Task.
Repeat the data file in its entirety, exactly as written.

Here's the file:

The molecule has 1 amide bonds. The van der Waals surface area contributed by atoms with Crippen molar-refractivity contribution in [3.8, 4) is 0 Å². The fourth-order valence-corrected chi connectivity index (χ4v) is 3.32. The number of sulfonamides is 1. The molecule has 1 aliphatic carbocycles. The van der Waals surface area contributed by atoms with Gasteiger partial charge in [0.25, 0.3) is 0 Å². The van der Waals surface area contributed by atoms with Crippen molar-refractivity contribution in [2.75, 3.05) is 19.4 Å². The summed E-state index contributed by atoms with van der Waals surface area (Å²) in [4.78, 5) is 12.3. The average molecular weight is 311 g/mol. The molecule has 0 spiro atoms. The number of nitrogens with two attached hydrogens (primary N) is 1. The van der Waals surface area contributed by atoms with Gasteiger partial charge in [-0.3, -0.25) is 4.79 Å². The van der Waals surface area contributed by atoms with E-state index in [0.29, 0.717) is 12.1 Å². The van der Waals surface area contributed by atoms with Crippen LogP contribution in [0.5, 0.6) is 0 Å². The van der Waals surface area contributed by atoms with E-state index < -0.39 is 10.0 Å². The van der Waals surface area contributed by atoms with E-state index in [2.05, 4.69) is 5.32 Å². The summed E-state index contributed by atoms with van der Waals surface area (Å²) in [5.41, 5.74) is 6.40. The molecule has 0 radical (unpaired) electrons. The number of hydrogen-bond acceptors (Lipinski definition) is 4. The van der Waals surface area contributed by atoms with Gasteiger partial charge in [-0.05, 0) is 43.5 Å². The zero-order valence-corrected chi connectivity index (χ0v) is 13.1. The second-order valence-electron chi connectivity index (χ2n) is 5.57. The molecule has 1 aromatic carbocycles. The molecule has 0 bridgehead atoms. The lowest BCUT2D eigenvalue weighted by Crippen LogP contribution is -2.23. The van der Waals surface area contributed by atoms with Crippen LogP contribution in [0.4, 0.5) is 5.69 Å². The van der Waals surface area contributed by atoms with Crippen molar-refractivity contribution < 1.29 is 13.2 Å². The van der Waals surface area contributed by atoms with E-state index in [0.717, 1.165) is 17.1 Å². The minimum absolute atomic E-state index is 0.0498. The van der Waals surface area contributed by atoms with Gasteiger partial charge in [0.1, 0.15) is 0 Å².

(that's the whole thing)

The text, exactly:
The molecule has 1 amide bonds. The van der Waals surface area contributed by atoms with Crippen molar-refractivity contribution in [3.8, 4) is 0 Å². The fourth-order valence-corrected chi connectivity index (χ4v) is 3.32. The number of sulfonamides is 1. The molecule has 1 aliphatic carbocycles. The van der Waals surface area contributed by atoms with Gasteiger partial charge in [0.25, 0.3) is 0 Å². The van der Waals surface area contributed by atoms with Crippen molar-refractivity contribution in [2.75, 3.05) is 19.4 Å². The summed E-state index contributed by atoms with van der Waals surface area (Å²) in [4.78, 5) is 12.3. The average molecular weight is 311 g/mol. The molecule has 0 spiro atoms. The number of nitrogens with two attached hydrogens (primary N) is 1. The van der Waals surface area contributed by atoms with Gasteiger partial charge in [-0.3, -0.25) is 4.79 Å². The van der Waals surface area contributed by atoms with E-state index in [0.29, 0.717) is 12.1 Å². The van der Waals surface area contributed by atoms with Crippen LogP contribution in [0.5, 0.6) is 0 Å². The van der Waals surface area contributed by atoms with E-state index < -0.39 is 10.0 Å². The van der Waals surface area contributed by atoms with E-state index in [2.05, 4.69) is 5.32 Å². The summed E-state index contributed by atoms with van der Waals surface area (Å²) in [5.41, 5.74) is 6.40. The molecule has 0 radical (unpaired) electrons. The number of hydrogen-bond acceptors (Lipinski definition) is 4. The van der Waals surface area contributed by atoms with Gasteiger partial charge in [-0.05, 0) is 43.5 Å². The zero-order valence-corrected chi connectivity index (χ0v) is 13.1. The second-order valence-electron chi connectivity index (χ2n) is 5.57. The molecule has 1 aromatic carbocycles. The molecule has 0 bridgehead atoms. The lowest BCUT2D eigenvalue weighted by Crippen LogP contribution is -2.23. The van der Waals surface area contributed by atoms with Crippen LogP contribution in [0.4, 0.5) is 5.69 Å². The van der Waals surface area contributed by atoms with Crippen molar-refractivity contribution < 1.29 is 13.2 Å². The van der Waals surface area contributed by atoms with E-state index in [0.717, 1.165) is 17.1 Å². The minimum absolute atomic E-state index is 0.0498. The van der Waals surface area contributed by atoms with Gasteiger partial charge in [0.1, 0.15) is 0 Å².